For the first time in his career, Beck was also joined on an album by a second guitarist, Jennifer Batten. In addition to providing rhythm guitar support, Batten performed keyboard-style backing on guitar synth. Tony Hymas played a major role on the album as well, recording keyboard parts and writing or co-writing nine of the album’s 11 tracks. Even Beck and Jan Hammer reunited on the Hammer-penned cut “Even Odds.”
Beck’s fascination with the modern, Pro Tools-based production techniques of electronica and his new musical partnerships with players like Batten helped him overcome the creative paralysis that plagued him during the ’90s. Less than two years after releasing Who Else!, he delivered You Had It Coming in November 2000.
Beck credits producer Andy Wright, who previously worked with the KLF and Massive Attack as well as various pop artists, with keeping the momentum flowing. “I was throwing things at Andy Wright, and he was throwing them back at me,” Beck said. “That’s the way it worked. I’d play and play and play, then go out and have a beer.
"Then I’d come back after an hour at the pub and listen to what Andy had done. He’d go, ‘I pulled this section out of your solo. What do you think?’ Then I’d start composing. I was composing and soloing simultaneously. Choruses would appear out of nowhere. It was super high-tech but old-school at the same time. It came together very quickly, but I wanted that.”
While the production of these albums gave Beck’s guitar work a modernistic flair, the guitarist’s continued fascination with ethnic vocal music showcased his incredible emotional mastery of his chosen instrument. The Irish folk tune “Declan” on Who Else! and his instrumental interpretation of Asian Underground musician/producer Nitin Sawhney’s “Nadia” on You Had It Coming were highlights of each album that suggested Beck could duplicate the feel, phasing and characteristic nuances of any style he set his mind to.
Beck completed his electronica trilogy with the release of the Jeff album in 2003. Fully immersed in modern production techniques, he collaborated with as many engineers and remixers like David Torn, Dean Garcia and Howard Gray as he did musicians.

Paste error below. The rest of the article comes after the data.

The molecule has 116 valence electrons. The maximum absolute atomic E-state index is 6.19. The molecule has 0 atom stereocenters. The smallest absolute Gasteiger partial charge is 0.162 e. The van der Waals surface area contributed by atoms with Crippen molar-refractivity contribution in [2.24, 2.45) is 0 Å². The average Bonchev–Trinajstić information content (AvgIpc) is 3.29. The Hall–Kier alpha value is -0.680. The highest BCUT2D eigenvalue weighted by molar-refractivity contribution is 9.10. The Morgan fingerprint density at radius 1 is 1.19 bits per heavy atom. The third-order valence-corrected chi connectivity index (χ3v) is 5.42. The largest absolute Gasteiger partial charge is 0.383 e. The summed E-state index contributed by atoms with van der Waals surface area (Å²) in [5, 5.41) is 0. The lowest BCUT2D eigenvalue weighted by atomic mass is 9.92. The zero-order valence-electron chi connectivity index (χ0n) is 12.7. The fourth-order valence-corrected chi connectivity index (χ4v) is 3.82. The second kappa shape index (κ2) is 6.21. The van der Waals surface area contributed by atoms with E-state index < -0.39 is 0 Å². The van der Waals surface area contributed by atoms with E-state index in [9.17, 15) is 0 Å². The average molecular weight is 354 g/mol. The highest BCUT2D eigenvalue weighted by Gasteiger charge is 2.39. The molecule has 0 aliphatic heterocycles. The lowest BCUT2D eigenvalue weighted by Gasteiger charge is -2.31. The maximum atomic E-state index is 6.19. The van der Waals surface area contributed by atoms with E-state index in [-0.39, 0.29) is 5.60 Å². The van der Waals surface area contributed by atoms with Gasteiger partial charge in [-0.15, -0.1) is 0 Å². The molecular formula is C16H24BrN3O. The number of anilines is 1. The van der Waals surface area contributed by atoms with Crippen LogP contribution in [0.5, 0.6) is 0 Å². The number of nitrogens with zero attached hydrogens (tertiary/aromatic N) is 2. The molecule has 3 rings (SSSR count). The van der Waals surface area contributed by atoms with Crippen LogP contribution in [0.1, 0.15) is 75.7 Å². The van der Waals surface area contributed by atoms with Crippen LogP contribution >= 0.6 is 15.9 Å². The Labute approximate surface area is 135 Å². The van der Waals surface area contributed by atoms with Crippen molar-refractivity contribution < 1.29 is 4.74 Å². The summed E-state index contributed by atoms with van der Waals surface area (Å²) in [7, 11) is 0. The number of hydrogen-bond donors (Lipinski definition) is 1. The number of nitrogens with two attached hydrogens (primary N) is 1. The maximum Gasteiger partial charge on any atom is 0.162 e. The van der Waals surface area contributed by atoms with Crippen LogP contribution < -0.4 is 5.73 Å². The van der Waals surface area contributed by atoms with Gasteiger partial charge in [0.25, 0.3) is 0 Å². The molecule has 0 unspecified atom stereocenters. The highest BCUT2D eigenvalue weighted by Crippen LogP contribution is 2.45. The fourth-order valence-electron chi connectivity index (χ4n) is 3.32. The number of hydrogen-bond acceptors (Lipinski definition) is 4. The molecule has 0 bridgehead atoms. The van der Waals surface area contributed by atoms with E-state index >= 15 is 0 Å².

Once again, amid all of the high-tech flash, Beck astonished listeners with his stripped-down emotional fireworks on “Bulgaria,” finally making good on his promise to pay proper tribute to the Bulgarian Female Vocal Choir and completing the circle he began with Guitar Shop’s “Where Were You.”
Beck’s prolific output during the early 2000s was a stark contrast to his relative silence throughout most of the ’90s. After releasing Jeff, he looked forward to exploring new styles and collaborations that expanded his horizons as well as his reputation as a master guitarist even further. At this point in his career, he found true happiness in expressing himself as a musician without any boundaries, instead of trying to pursue commercial success.
“By now I’m so set in my own ways that I don’t care whether I put out any hits or not,” he said in 2002. “I would never dance to someone else’s tune. That constant state of being is fine with me, provided that I do make at least a little bit of money. I’m happy as long as I get a reasonable turnout at my shows and reasonable sales for my records.”